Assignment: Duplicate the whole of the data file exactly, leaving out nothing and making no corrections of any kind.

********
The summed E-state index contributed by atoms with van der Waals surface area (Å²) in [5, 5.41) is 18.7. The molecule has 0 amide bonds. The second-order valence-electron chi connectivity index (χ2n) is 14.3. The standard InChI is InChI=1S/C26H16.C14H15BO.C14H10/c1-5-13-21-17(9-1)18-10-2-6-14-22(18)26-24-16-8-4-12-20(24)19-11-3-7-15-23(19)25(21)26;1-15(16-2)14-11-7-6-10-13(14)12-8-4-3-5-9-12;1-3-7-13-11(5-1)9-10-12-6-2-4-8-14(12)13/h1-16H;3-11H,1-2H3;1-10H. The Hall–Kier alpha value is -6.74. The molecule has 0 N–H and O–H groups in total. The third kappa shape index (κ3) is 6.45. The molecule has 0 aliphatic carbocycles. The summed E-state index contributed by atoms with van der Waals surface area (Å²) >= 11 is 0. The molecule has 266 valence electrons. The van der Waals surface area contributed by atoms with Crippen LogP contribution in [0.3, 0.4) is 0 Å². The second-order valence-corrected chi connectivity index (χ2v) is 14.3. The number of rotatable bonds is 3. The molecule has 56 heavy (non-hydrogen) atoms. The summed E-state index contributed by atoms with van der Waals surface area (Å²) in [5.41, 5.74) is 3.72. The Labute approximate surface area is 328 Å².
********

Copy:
The summed E-state index contributed by atoms with van der Waals surface area (Å²) in [5, 5.41) is 18.7. The molecule has 0 amide bonds. The second-order valence-electron chi connectivity index (χ2n) is 14.3. The standard InChI is InChI=1S/C26H16.C14H15BO.C14H10/c1-5-13-21-17(9-1)18-10-2-6-14-22(18)26-24-16-8-4-12-20(24)19-11-3-7-15-23(19)25(21)26;1-15(16-2)14-11-7-6-10-13(14)12-8-4-3-5-9-12;1-3-7-13-11(5-1)9-10-12-6-2-4-8-14(12)13/h1-16H;3-11H,1-2H3;1-10H. The Hall–Kier alpha value is -6.74. The molecule has 0 N–H and O–H groups in total. The third kappa shape index (κ3) is 6.45. The molecule has 0 aliphatic carbocycles. The summed E-state index contributed by atoms with van der Waals surface area (Å²) >= 11 is 0. The molecule has 266 valence electrons. The van der Waals surface area contributed by atoms with Crippen LogP contribution in [0.3, 0.4) is 0 Å². The second-order valence-corrected chi connectivity index (χ2v) is 14.3. The number of rotatable bonds is 3. The molecule has 56 heavy (non-hydrogen) atoms. The summed E-state index contributed by atoms with van der Waals surface area (Å²) in [5.41, 5.74) is 3.72. The Labute approximate surface area is 328 Å².